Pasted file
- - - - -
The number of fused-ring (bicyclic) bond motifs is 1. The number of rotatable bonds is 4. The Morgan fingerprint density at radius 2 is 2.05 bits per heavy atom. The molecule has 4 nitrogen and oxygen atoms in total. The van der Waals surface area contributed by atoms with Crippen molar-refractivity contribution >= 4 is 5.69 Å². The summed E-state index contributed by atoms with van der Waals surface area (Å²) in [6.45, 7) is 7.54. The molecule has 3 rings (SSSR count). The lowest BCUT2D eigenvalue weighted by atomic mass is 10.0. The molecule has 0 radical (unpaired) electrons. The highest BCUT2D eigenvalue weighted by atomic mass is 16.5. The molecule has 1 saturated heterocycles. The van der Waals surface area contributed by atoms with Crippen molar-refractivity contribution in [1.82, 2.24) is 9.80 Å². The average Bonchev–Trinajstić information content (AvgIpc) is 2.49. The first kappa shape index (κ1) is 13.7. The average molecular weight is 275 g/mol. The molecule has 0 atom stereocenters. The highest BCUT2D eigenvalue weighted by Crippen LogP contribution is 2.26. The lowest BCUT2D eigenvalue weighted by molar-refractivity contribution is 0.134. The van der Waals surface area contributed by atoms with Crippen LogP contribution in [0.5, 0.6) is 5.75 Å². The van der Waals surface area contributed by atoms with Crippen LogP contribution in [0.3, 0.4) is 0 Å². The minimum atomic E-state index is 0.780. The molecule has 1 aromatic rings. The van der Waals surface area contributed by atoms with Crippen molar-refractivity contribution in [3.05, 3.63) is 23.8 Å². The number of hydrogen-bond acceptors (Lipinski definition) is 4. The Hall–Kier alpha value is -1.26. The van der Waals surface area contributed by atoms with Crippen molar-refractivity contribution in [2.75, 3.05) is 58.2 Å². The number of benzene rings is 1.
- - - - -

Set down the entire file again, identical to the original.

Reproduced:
The number of fused-ring (bicyclic) bond motifs is 1. The number of rotatable bonds is 4. The Morgan fingerprint density at radius 2 is 2.05 bits per heavy atom. The molecule has 4 nitrogen and oxygen atoms in total. The van der Waals surface area contributed by atoms with Crippen molar-refractivity contribution >= 4 is 5.69 Å². The summed E-state index contributed by atoms with van der Waals surface area (Å²) in [6.45, 7) is 7.54. The molecule has 3 rings (SSSR count). The lowest BCUT2D eigenvalue weighted by atomic mass is 10.0. The molecule has 0 radical (unpaired) electrons. The highest BCUT2D eigenvalue weighted by atomic mass is 16.5. The molecule has 1 saturated heterocycles. The van der Waals surface area contributed by atoms with Crippen molar-refractivity contribution in [1.82, 2.24) is 9.80 Å². The average Bonchev–Trinajstić information content (AvgIpc) is 2.49. The first kappa shape index (κ1) is 13.7. The average molecular weight is 275 g/mol. The molecule has 0 atom stereocenters. The highest BCUT2D eigenvalue weighted by Crippen LogP contribution is 2.26. The lowest BCUT2D eigenvalue weighted by molar-refractivity contribution is 0.134. The van der Waals surface area contributed by atoms with Crippen LogP contribution in [0.5, 0.6) is 5.75 Å². The van der Waals surface area contributed by atoms with Crippen LogP contribution in [0.3, 0.4) is 0 Å². The minimum atomic E-state index is 0.780. The molecule has 1 aromatic rings. The van der Waals surface area contributed by atoms with Crippen molar-refractivity contribution in [3.05, 3.63) is 23.8 Å². The number of hydrogen-bond acceptors (Lipinski definition) is 4. The Hall–Kier alpha value is -1.26. The van der Waals surface area contributed by atoms with Crippen molar-refractivity contribution in [2.75, 3.05) is 58.2 Å². The number of benzene rings is 1.